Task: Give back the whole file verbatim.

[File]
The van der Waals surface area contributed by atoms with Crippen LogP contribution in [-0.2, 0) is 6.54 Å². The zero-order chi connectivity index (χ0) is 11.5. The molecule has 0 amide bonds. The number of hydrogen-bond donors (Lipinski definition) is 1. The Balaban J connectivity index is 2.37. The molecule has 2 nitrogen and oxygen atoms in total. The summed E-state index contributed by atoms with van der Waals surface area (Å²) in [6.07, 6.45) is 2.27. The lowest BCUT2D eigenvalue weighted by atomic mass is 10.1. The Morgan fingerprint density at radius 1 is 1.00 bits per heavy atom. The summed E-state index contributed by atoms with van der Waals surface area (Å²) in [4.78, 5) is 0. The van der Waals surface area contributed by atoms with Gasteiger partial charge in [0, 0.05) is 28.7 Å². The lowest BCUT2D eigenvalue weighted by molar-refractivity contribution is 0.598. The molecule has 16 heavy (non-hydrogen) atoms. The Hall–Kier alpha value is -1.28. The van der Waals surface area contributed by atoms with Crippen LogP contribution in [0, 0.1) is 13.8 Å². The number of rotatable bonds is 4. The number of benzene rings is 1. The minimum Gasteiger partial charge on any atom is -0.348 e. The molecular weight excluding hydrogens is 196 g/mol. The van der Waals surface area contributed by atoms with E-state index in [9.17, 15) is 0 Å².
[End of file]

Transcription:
The van der Waals surface area contributed by atoms with Crippen LogP contribution in [-0.2, 0) is 6.54 Å². The zero-order chi connectivity index (χ0) is 11.5. The molecule has 0 amide bonds. The number of hydrogen-bond donors (Lipinski definition) is 1. The Balaban J connectivity index is 2.37. The molecule has 2 nitrogen and oxygen atoms in total. The summed E-state index contributed by atoms with van der Waals surface area (Å²) in [6.07, 6.45) is 2.27. The lowest BCUT2D eigenvalue weighted by atomic mass is 10.1. The Morgan fingerprint density at radius 1 is 1.00 bits per heavy atom. The summed E-state index contributed by atoms with van der Waals surface area (Å²) in [4.78, 5) is 0. The van der Waals surface area contributed by atoms with Gasteiger partial charge in [0, 0.05) is 28.7 Å². The lowest BCUT2D eigenvalue weighted by molar-refractivity contribution is 0.598. The molecule has 16 heavy (non-hydrogen) atoms. The Hall–Kier alpha value is -1.28. The van der Waals surface area contributed by atoms with Crippen LogP contribution in [0, 0.1) is 13.8 Å². The number of rotatable bonds is 4. The number of benzene rings is 1. The minimum Gasteiger partial charge on any atom is -0.348 e. The molecular weight excluding hydrogens is 196 g/mol. The van der Waals surface area contributed by atoms with E-state index in [9.17, 15) is 0 Å².